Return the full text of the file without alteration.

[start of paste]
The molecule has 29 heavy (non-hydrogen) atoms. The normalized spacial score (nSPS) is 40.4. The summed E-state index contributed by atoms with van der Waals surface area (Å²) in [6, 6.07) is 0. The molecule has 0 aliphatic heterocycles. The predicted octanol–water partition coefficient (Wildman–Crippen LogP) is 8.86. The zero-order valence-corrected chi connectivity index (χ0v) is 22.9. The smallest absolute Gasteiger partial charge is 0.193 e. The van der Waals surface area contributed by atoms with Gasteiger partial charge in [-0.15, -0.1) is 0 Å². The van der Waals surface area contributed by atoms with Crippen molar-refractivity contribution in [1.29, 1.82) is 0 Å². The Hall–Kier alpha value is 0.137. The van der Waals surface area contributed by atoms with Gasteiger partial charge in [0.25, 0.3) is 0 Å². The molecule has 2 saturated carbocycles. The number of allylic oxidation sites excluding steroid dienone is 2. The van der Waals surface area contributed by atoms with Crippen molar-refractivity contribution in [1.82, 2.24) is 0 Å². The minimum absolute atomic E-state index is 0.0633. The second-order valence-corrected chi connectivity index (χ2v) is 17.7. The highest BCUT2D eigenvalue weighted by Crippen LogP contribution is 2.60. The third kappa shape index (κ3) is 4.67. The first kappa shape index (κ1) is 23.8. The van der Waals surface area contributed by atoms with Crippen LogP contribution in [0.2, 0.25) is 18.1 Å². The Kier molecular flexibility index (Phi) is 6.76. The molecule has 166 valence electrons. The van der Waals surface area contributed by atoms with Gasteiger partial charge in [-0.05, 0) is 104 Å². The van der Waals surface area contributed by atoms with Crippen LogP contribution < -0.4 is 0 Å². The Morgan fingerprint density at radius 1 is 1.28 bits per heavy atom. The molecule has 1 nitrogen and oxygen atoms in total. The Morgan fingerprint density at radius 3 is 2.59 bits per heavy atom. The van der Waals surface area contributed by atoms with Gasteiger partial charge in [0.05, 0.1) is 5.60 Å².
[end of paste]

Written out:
The molecule has 29 heavy (non-hydrogen) atoms. The normalized spacial score (nSPS) is 40.4. The summed E-state index contributed by atoms with van der Waals surface area (Å²) in [6, 6.07) is 0. The molecule has 0 aliphatic heterocycles. The predicted octanol–water partition coefficient (Wildman–Crippen LogP) is 8.86. The zero-order valence-corrected chi connectivity index (χ0v) is 22.9. The smallest absolute Gasteiger partial charge is 0.193 e. The van der Waals surface area contributed by atoms with Gasteiger partial charge in [-0.15, -0.1) is 0 Å². The van der Waals surface area contributed by atoms with Crippen molar-refractivity contribution in [1.29, 1.82) is 0 Å². The Hall–Kier alpha value is 0.137. The van der Waals surface area contributed by atoms with Gasteiger partial charge in [0.25, 0.3) is 0 Å². The molecule has 2 saturated carbocycles. The number of allylic oxidation sites excluding steroid dienone is 2. The van der Waals surface area contributed by atoms with Crippen molar-refractivity contribution in [1.82, 2.24) is 0 Å². The minimum absolute atomic E-state index is 0.0633. The second-order valence-corrected chi connectivity index (χ2v) is 17.7. The highest BCUT2D eigenvalue weighted by Crippen LogP contribution is 2.60. The third kappa shape index (κ3) is 4.67. The first kappa shape index (κ1) is 23.8. The van der Waals surface area contributed by atoms with Crippen LogP contribution in [0.2, 0.25) is 18.1 Å². The Kier molecular flexibility index (Phi) is 6.76. The molecule has 166 valence electrons. The van der Waals surface area contributed by atoms with Gasteiger partial charge in [-0.05, 0) is 104 Å². The van der Waals surface area contributed by atoms with Crippen LogP contribution < -0.4 is 0 Å². The Morgan fingerprint density at radius 1 is 1.28 bits per heavy atom. The molecule has 1 nitrogen and oxygen atoms in total. The Morgan fingerprint density at radius 3 is 2.59 bits per heavy atom. The van der Waals surface area contributed by atoms with Gasteiger partial charge in [0.05, 0.1) is 5.60 Å².